Sodium borate is used in a number of commonly used household products from laundry detergent to hand soap. It is also used to treat wood against insect and fungal attacks. Sodium borate is refined from borax, a natural mineral, which is mined throughout the world. One of the largest deposits is in the Southwestern United States. (Think 20-Mule Team Borax™, Death Valley Days radio and TV shows). Continue reading →
Above: A properly engineered scootboard chassis. Even without the resources of a well-equipped test lab, Bill Bertelsen, GBI’s test engineer, was able to gather useful composites data using the equipment at hand—in this case, a spring clamp, a ruler, a digital camera, and an 8-year-old girl. ,
Above: A completed L-37 multihull at the dock. Multi-Marine’s new 23′ folding trimaran kit features manufactured hull pans. The builder attaches plywood topsides to the pans.
What is the simplest way for a home builder to build a good, light hull for a catamaran or trimaran? A few years ago, we set about looking for an inexpensive way to construct a small trimaran that we had developed as a prototype. The answer we came up with was unique: to combine a fiberglass molded “pan” with plywood/glass/epoxy topsides. Continue reading →
Above: The cracked polyurethane foam planter pot upon which Tom performed this simple pot repair with epoxy. You can see the household cling wrap he used to hold the cracked pot together while the epoxy cured.
My wife Mary and I recently went to the local building center to purchase a large planter pot for our patio. After we had agreed on a nice large terra-cotta beauty, I noticed another large pot that had a serious crack. I asked the associate for a price on it, knowing it would be easy to repair with WEST SYSTEM® Epoxy. He said I would be doing him a favor if I took it away. So we came home with two pots for the price of one. Continue reading →
Above: Jim Derck describes how he used 410 Microlight in a metal door repair. Image: A knocker on a metal door. Photo by Felix Luo on Unsplash
At the end of moving day, after many large items had passed through the doorway, our house’s metal door was left with a nasty crease about a foot long. The door was made of steel and had a foam core. The needed repair was just a fairing application with no structural component. Continue reading →
Above: Statue repairs are underway on “Shep,” a molded fiberglass figure that was knocked off its base and belongs in the outdoor nativity set of St. Luke’s United Methodist Church in Essexville, Michigan.
Creating lasting outdoor art has challenged humans since the dawn of time. One has only to think of the pyramids (still there), Stonehenge (mostly there), the Colossus of Rhodes (long gone), or the Easter Island monoliths (surviving, but then two heads are better than one). In more recent times, there’s Mt. Rushmore, Stone Mountain Georgia, and the Statue of Liberty. The goal is nothing less than perpetuity. But of course, outdoor sculpture needs to be done right or it won’t last. Making statues, e.g., permanent structures that look like people, is particularly difficult. Continue reading →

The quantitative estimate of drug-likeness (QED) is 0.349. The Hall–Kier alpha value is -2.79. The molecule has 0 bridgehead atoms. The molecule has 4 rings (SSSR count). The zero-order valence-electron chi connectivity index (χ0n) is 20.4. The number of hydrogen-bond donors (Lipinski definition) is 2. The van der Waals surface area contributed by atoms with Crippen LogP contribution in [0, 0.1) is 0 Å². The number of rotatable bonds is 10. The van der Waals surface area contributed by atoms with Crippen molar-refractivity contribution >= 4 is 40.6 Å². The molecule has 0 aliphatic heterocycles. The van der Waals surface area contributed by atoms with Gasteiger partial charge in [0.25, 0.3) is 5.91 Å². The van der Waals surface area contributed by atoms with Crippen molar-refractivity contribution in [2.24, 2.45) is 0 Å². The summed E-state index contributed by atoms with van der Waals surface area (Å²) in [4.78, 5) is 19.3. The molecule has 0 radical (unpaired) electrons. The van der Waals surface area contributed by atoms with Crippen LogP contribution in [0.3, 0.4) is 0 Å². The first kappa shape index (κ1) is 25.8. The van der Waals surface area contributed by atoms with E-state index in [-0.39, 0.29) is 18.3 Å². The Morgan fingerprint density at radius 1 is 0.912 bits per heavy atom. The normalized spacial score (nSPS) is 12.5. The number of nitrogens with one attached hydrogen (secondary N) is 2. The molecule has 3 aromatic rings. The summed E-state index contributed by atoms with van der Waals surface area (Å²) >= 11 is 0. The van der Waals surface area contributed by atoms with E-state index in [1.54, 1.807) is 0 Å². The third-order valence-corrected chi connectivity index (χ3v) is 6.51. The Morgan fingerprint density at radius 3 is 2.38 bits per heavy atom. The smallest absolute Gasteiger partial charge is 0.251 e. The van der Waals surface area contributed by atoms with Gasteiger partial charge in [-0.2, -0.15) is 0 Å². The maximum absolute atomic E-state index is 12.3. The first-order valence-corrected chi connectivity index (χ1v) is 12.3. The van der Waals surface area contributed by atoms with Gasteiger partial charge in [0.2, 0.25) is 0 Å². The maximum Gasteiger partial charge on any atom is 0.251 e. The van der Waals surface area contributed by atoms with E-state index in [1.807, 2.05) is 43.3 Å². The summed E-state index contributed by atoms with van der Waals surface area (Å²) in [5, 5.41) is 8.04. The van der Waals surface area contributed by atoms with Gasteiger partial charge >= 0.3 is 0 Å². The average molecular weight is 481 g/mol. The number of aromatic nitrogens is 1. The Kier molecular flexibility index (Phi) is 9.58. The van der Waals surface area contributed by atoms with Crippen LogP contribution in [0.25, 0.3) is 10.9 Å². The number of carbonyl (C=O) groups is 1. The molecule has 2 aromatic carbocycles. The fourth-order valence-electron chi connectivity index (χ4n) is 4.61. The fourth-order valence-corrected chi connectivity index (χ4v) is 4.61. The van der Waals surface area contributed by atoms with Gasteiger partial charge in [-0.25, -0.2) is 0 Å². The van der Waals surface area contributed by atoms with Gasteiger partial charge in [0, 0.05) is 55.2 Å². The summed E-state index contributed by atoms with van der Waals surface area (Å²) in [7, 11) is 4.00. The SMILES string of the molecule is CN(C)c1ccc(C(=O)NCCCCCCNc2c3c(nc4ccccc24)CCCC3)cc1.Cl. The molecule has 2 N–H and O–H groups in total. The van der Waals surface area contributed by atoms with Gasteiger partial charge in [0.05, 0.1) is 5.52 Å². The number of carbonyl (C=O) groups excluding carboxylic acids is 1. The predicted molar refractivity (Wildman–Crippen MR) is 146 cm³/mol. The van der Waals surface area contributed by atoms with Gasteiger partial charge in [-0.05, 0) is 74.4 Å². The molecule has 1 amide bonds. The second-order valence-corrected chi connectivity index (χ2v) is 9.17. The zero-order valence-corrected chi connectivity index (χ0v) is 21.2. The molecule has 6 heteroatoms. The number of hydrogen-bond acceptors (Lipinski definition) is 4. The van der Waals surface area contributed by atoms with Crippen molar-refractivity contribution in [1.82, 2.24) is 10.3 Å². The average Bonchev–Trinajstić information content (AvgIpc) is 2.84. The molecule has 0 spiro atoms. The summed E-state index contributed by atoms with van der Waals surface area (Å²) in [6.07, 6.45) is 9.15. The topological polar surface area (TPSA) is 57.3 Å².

Above: The nearly finished masthead fitting Captain Watson fabricated using the lost foam method of creating custom parts.
Here’s another use of the lost foam method to produce a custom part with a molded interior cavity. In this case, the part was a masthead fitting to hold an internal sheave and provide a route for the halyard to pass. This method can be adapted to a variety of other applications, as demonstrated in Fabricating an Airscoop. Continue reading →
Above: The test apparatus holds five of the test samples shown below in a bath of heated oil while a three-point load is applied to the sample. It is used to determine heat deflection under load (HDUL) temperature and the effects of high temperatures on cured epoxy.
Among both professionals and amateurs in the world of composites, there are certain enduring misconceptions and rumors regarding the effects of elevated temperature on an epoxy bond. Armed with just enough misinformation to be dangerous, folks will make important decisions that can lead to costly or time-consuming mistakes that might have been avoided—if they had an adequate understanding of the principles that encompass epoxy structures and temperature. By defining some commonly used terms and briefly discussing issues surrounding epoxy application, we hope to dispel some of these misconceptions about epoxy and heat.
Above: Tim’s International 110 sailboat. After winning the National championships, he gave her a new coat of paint.
I first got into International 110 sailing 15 years ago and soon bought an old fixer-upper boat. After sailing it for a couple of years in a decrepit state, I made the decision to fix it right. I had worked with WEST SYSTEM® products before, and I was pretty familiar with the product line. I had done significant repairs on a 1965 plywood Thunderbird and a 1950s vintage Flying Dutchman, which incidentally was one of the original test boats when Jan and Meade Gougeon first came out with the product. I had never tackled anything on the scale of the 110 project, and at the time it was the only boat I had. Continue reading →